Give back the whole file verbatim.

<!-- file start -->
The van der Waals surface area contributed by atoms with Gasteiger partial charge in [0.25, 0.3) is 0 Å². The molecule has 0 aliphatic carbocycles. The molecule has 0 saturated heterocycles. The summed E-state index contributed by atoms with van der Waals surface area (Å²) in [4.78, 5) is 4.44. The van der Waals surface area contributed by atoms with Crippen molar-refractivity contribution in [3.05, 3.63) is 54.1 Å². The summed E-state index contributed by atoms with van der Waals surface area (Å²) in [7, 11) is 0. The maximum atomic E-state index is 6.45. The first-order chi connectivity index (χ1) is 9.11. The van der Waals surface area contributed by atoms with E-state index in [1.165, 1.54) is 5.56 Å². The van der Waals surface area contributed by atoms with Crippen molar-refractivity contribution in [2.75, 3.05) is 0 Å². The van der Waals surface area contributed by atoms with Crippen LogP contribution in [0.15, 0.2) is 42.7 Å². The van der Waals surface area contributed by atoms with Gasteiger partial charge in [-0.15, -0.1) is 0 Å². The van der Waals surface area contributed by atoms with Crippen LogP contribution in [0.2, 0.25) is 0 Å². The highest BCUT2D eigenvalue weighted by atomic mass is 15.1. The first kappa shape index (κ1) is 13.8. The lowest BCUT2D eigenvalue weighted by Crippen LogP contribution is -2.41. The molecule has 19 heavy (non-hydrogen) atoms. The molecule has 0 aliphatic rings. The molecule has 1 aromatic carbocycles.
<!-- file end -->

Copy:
The van der Waals surface area contributed by atoms with Gasteiger partial charge in [0.25, 0.3) is 0 Å². The molecule has 0 aliphatic carbocycles. The molecule has 0 saturated heterocycles. The summed E-state index contributed by atoms with van der Waals surface area (Å²) in [4.78, 5) is 4.44. The van der Waals surface area contributed by atoms with Crippen molar-refractivity contribution in [3.05, 3.63) is 54.1 Å². The summed E-state index contributed by atoms with van der Waals surface area (Å²) in [7, 11) is 0. The maximum atomic E-state index is 6.45. The first-order chi connectivity index (χ1) is 9.11. The van der Waals surface area contributed by atoms with E-state index in [1.165, 1.54) is 5.56 Å². The van der Waals surface area contributed by atoms with Crippen molar-refractivity contribution in [2.75, 3.05) is 0 Å². The van der Waals surface area contributed by atoms with Crippen LogP contribution in [0.15, 0.2) is 42.7 Å². The van der Waals surface area contributed by atoms with Gasteiger partial charge in [-0.15, -0.1) is 0 Å². The van der Waals surface area contributed by atoms with Crippen LogP contribution in [0.2, 0.25) is 0 Å². The highest BCUT2D eigenvalue weighted by atomic mass is 15.1. The first kappa shape index (κ1) is 13.8. The lowest BCUT2D eigenvalue weighted by Crippen LogP contribution is -2.41. The molecule has 19 heavy (non-hydrogen) atoms. The molecule has 0 aliphatic rings. The molecule has 1 aromatic carbocycles.